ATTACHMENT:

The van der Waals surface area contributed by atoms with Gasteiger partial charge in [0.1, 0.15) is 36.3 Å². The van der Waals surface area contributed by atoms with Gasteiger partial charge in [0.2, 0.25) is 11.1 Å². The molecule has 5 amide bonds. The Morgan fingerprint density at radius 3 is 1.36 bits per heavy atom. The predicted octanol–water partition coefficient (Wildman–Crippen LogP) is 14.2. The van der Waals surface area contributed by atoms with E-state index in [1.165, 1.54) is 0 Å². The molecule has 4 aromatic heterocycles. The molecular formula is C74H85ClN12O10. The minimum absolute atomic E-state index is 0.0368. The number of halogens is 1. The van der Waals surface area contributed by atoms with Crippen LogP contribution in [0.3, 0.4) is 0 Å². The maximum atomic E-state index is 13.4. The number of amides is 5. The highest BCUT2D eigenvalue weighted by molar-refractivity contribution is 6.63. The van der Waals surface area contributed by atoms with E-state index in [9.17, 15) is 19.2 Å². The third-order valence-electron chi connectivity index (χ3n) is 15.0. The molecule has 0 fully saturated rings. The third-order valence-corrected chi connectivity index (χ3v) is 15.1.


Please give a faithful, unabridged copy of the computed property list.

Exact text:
The van der Waals surface area contributed by atoms with Gasteiger partial charge in [0.1, 0.15) is 36.3 Å². The van der Waals surface area contributed by atoms with Gasteiger partial charge in [0.2, 0.25) is 11.1 Å². The molecule has 5 amide bonds. The Morgan fingerprint density at radius 3 is 1.36 bits per heavy atom. The predicted octanol–water partition coefficient (Wildman–Crippen LogP) is 14.2. The van der Waals surface area contributed by atoms with E-state index in [1.165, 1.54) is 0 Å². The molecule has 4 aromatic heterocycles. The molecular formula is C74H85ClN12O10. The minimum absolute atomic E-state index is 0.0368. The number of halogens is 1. The van der Waals surface area contributed by atoms with Crippen LogP contribution in [0.3, 0.4) is 0 Å². The maximum atomic E-state index is 13.4. The number of amides is 5. The highest BCUT2D eigenvalue weighted by molar-refractivity contribution is 6.63. The van der Waals surface area contributed by atoms with E-state index in [9.17, 15) is 19.2 Å². The third-order valence-electron chi connectivity index (χ3n) is 15.0. The molecule has 0 fully saturated rings. The third-order valence-corrected chi connectivity index (χ3v) is 15.1.